IDEAS home Printed from https://ideas.repec.org/
MyIDEAS: Login to save this paper or follow this series

Why Is China So Competitive? Measuring and Explaining China’s Competitiveness

  • F. Gerard Adams

    (Department of Economics, Northeastern University)

  • Byron Gangnes

    ()

    (Department of Economics, University of Hawaii at Manoa)

  • Yochanan Shachmurove

    (City University of New York)

This paper evaluates factors responsible for the competitiveness of China in the world economy and relative to its East Asian rivals. China has been highly successful in capturing world export markets. Chinese competitiveness is not just a matter of an undervalued exchange and extremely low labor costs. It reflects primarily the coincidence of favorable cost conditions with improvements in China’s ability to produce products that meet world market specifications. These improvements are closely related to foreign participation in China’s economy through foreign direct investment and joint venture enterprises.

If you experience problems downloading a file, check if you have the proper application to view it first. In case of further problems read the IDEAS help page. Note that these files are not on the IDEAS site. Please be patient as the files may be large.

File URL: http://www.economics.hawaii.edu/research/workingpapers/WP_04-6.pdf
File Function: First version, 2004
Download Restriction: no

Paper provided by University of Hawaii at Manoa, Department of Economics in its series Working Papers with number 200406.

as
in new window

Length: 33 pages
Date of creation: Mar 2004
Date of revision:
Handle: RePEc:hai:wpaper:200406
Note: Also Singapore Management University Economics and Statistics Working Paper 07-2004, March 2004
Contact details of provider: Postal: 2424 Maile Way, Honolulu, HI 96822
Phone: (808)956-8730
Fax: (808)956-4347
Web page: http://www.economics.hawaii.edu/
Email:


More information through EDIRC

Order Information: Web: http://www.economics.hawaii.edu/research/working.html Email:


References listed on IDEAS
Please report citation or reference errors to , or , if you are the registered author of the cited work, log in to your RePEc Author Service profile, click on "citations" and make appropriate adjustments.:

as in new window
  1. Heston, Alan & Summers, Robert, 1996. "International Price and Quantity Comparisons: Potentials and Pitfalls," American Economic Review, American Economic Association, vol. 86(2), pages 20-24, May.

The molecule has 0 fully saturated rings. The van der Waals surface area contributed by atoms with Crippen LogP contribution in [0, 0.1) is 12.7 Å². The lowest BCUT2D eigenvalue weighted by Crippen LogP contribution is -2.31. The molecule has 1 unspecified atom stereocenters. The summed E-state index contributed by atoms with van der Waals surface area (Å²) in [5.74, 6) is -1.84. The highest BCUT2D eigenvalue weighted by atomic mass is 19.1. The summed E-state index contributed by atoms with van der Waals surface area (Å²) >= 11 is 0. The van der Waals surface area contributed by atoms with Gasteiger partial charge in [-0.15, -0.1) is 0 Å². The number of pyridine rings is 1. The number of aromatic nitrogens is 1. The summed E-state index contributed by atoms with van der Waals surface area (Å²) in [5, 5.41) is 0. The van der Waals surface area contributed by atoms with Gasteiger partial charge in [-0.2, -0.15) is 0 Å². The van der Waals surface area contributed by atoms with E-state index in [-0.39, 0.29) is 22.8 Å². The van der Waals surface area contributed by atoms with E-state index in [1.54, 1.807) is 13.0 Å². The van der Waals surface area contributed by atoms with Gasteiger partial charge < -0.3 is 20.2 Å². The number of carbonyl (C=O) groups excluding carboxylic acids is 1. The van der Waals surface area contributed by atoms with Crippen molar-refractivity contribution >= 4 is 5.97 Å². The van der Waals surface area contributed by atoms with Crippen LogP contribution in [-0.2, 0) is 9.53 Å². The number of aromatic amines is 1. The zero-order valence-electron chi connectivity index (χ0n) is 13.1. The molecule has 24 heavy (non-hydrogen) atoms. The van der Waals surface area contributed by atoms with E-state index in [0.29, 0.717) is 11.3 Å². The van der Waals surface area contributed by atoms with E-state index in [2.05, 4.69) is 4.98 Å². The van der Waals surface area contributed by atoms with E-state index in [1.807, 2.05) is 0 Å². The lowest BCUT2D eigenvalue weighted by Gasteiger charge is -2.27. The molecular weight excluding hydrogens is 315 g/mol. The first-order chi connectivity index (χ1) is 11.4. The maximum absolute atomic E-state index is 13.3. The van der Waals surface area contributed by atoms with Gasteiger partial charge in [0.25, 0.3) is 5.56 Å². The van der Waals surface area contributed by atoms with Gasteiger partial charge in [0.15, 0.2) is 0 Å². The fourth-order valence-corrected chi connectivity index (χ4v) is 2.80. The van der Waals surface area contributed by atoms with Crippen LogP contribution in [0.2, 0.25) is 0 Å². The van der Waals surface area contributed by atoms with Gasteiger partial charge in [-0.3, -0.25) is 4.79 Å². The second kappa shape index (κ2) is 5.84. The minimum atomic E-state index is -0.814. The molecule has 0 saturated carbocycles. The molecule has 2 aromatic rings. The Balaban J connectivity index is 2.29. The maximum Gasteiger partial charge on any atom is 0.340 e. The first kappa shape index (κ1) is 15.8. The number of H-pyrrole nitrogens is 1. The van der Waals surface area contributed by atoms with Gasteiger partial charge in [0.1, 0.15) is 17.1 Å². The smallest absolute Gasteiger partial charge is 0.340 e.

2. Summers, Robert & Heston, Alan, 1991. "The Penn World Table (Mark 5): An Expanded Set of International Comparisons, 1950-1988," The Quarterly Journal of Economics, MIT Press, vol. 106(2), pages 327-68, May.
  3. Szirmai, Adam & Ruoen, Ren, 2000. "Comparative performance in Chinese manufacturing, 1980-1992," China Economic Review, Elsevier, vol. 11(1), pages 16-53.
  4. Ronald W. Jones, 2000. "Globalization and the Theory of Input Trade," MIT Press Books, The MIT Press, edition 1, volume 1, number 026210086x, June.
  5. Balassa, Bela, 1979. "The Changing Pattern of Comparative Advantage in Manufactured Goods," The Review of Economics and Statistics, MIT Press, vol. 61(2), pages 259-66, May.
  6. Wu, Harry X., 2001. "China's comparative labour productivity performance in manufacturing, 1952-1997: Catching up or falling behind?," China Economic Review, Elsevier, vol. 12(2-3), pages 162-189.
  7. R. Dornbusch & S. Fischer & P. A. Samuelson, 1976. "Comparative Advantage, Trade and Payments in a Ricardian Model With a Continuum of Goods," Working papers 178, Massachusetts Institute of Technology (MIT), Department of Economics.
Full references (including those not matched with items on IDEAS)

This item is not listed on Wikipedia, on a reading list or among the top items on IDEAS.

When requesting a correction, please mention this item's handle: RePEc:hai:wpaper:200406. See general information about how to correct material in RePEc.

For technical questions regarding this item, or to correct its authors, title, abstract, bibliographic or download information, contact: (Web Technician)

If you have authored this item and are not yet registered with RePEc, we encourage you to do it here. This allows to link your profile to this item. It also allows you to accept potential citations to this item that we are uncertain about.

If references are entirely missing, you can add them using this form.

If the full references list an item that is present in RePEc, but the system did not link to it, you can help with this form.

If you know of missing items citing this one, you can help us creating those links by adding the relevant references in the same way as above, for each refering item. If you are a registered author of this item, you may also want to check the "citations" tab in your profile, as there may be some citations waiting for confirmation.

Please note that corrections may take a couple of weeks to filter through the various RePEc services.

This information is provided to you by IDEAS at the Research Division of the Federal Reserve Bank of St. Louis using RePEc data.